The equations of love

Marten Scheffer in Nature:

The_Kiss_-_Gustav_Klimt_-_Google_Cultural_InstituteFew topics are as disparate as mathematics and love — or are they? Modeling Love Dynamics (World Scientific, 2016) by systems theorist Sergio Rinaldi and others playfully, but convincingly, makes the point that even amorous relationships cannot escape the fundamental laws of dynamical systems. The argument propounded by Rinaldi and colleagues builds on the classical framework of coupled differential equations, which have proven so powerful in describing the essence of relationships in nature such as competition, cooperation and predation. The book’s cover illustration hints at the road ahead: it shows Gustav Klimt’s 1908 painting The Kiss (Lovers). A glance inside reveals that art is an essential part of the analysis of the drama of passion — a drama resulting in large part from the interplay of two strong forces, attraction and repulsion. Simple equations illustrated with elegant diagrams show how, depending on personalities, those forces can result in a transient affair, long-lasting stable equilibrium, or everlasting cycles of attraction and repulsion.

The tales and poems chosen masterfully illustrate a range of mathematical features. The limit cycle, known for driving the oscillating dynamics of many economic or biological systems, is linked, for instance, to one of the greatest love stories in Western culture. That is, the cyclical 21-year platonic relationship between fourteenth-century Italian humanist and poet Francesco Petrarca (Petrarch) and the married Laura (possibly the Provençal noblewoman Laure de Noves), charted in Petrarch’s celebrated collection Il Canzoniere. If three variables are mixed in the differential equations of passion, chaotic dynamics can arise. This is illustrated vividly in Henry-Pierre Roché’s semi-autobiographical 1953 novel Jules et Jim (which inspired François Truffaut’s 1962 film of the same name). Roché documents the love triangle between himself, the brilliant and charming journalist Helen Grund and her shy husband Franz Hessel, his best friend. As with the weather, the course of these dynamics is fundamentally unpredictable in the long run, as the smallest event can put things on a different trajectory. This phenomenon is also known as ‘the butterfly effect’, hinging on the idea that the flap of a butterfly’s wing may eventually lead to a hurricane in a distant place.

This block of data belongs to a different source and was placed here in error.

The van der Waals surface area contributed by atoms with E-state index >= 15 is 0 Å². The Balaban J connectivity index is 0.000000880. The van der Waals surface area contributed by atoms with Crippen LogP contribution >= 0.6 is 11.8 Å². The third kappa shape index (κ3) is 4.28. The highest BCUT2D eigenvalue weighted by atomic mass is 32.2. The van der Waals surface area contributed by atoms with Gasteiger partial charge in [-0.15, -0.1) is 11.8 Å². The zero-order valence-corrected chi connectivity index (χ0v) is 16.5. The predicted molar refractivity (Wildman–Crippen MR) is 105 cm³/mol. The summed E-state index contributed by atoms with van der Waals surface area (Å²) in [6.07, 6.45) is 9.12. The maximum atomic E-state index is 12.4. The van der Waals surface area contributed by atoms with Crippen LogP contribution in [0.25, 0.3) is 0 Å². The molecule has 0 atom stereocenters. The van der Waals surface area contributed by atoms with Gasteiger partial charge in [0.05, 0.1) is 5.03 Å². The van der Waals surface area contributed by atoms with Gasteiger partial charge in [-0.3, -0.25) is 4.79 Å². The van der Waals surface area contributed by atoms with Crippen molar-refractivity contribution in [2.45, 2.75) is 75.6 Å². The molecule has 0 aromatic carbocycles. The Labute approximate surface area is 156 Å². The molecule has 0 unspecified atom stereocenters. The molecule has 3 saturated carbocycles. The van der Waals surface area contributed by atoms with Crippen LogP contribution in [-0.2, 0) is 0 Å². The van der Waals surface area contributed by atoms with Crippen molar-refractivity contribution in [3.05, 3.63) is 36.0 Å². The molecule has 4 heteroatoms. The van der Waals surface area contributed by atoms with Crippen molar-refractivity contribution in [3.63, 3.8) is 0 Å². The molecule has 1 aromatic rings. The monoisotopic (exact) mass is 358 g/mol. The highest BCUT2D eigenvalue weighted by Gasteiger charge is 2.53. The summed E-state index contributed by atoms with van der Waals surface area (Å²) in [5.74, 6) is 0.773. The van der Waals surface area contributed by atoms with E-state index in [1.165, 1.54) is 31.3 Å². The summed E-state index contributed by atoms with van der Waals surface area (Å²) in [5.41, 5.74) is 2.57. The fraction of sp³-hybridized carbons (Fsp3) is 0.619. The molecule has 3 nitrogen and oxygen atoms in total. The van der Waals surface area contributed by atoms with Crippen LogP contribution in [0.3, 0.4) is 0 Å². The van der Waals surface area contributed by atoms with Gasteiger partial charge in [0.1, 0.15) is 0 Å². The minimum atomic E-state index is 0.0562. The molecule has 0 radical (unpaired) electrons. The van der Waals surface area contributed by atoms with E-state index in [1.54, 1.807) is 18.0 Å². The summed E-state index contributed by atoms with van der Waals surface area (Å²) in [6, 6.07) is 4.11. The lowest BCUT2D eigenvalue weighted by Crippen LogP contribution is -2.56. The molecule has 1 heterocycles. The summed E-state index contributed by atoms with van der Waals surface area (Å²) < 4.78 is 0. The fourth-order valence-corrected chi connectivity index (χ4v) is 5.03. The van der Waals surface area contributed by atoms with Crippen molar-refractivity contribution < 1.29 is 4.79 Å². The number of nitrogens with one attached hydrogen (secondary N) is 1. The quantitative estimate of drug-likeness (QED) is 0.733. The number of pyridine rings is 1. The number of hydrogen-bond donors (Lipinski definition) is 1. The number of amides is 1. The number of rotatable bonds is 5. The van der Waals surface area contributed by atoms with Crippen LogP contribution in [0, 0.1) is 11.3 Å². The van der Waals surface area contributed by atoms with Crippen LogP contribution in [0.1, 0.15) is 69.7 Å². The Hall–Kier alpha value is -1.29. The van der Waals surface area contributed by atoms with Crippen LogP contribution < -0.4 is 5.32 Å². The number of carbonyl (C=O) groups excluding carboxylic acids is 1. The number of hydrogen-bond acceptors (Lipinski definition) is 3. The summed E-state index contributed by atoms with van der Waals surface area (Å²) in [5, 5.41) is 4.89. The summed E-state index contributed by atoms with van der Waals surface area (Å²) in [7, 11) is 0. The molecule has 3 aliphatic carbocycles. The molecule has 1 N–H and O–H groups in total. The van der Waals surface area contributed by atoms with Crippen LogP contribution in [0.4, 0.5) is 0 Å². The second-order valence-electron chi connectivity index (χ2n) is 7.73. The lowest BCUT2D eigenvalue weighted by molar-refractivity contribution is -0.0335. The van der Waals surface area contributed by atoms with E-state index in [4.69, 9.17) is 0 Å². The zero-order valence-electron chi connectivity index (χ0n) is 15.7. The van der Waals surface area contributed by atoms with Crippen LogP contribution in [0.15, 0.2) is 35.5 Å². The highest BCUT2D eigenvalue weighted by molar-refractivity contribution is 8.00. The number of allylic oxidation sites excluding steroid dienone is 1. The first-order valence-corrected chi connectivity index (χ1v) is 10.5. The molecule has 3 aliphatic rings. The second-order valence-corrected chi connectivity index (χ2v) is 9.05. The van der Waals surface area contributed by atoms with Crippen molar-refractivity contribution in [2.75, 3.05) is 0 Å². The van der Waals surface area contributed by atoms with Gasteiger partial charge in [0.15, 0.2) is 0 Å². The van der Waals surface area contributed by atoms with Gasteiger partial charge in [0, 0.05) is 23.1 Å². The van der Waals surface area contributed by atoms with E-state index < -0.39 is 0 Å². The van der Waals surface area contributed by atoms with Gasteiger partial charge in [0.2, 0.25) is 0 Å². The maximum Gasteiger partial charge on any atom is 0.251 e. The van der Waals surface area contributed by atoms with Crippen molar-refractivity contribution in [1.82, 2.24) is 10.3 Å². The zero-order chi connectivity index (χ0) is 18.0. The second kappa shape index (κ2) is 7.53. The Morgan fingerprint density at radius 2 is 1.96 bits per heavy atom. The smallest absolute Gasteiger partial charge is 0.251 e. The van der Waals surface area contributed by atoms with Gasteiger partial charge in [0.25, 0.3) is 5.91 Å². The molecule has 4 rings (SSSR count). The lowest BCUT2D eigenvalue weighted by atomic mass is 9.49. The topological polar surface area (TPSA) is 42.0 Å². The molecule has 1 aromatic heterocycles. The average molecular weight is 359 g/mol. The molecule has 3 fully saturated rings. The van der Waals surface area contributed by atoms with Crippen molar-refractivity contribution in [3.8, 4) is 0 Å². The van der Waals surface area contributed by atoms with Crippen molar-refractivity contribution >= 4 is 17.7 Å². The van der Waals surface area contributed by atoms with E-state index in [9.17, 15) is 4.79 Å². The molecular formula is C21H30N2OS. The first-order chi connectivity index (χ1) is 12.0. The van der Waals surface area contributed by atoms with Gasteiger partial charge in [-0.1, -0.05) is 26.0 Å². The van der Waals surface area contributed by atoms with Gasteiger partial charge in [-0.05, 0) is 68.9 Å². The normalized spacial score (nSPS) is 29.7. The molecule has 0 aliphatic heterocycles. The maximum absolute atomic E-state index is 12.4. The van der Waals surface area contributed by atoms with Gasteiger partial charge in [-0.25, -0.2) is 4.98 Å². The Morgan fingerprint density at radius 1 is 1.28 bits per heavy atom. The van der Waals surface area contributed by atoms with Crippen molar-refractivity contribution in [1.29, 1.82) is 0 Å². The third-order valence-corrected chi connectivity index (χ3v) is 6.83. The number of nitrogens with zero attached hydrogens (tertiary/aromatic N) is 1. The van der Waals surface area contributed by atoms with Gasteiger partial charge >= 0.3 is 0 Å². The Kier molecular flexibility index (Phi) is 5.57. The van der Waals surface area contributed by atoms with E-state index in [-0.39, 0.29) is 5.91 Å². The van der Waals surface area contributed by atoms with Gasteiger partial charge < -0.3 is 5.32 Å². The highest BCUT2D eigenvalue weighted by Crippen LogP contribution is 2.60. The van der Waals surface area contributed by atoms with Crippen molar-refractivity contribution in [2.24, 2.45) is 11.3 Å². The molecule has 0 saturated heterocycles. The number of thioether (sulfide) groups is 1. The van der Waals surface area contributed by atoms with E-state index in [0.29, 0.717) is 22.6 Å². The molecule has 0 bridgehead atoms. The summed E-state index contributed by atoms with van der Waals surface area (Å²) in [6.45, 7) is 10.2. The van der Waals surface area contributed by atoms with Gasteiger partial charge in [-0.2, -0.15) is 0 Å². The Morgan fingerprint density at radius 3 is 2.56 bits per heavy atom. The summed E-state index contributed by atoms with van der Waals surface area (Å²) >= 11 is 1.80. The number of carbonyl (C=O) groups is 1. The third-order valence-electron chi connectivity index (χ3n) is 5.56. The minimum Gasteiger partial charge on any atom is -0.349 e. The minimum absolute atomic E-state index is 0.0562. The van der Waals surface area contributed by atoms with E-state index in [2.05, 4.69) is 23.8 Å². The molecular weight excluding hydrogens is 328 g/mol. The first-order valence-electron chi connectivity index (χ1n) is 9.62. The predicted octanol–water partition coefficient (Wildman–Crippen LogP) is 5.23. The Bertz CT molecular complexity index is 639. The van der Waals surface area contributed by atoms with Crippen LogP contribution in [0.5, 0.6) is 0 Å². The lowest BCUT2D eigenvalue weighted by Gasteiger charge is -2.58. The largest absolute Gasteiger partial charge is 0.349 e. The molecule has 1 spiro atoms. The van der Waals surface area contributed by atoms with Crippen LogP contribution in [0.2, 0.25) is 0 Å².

More here.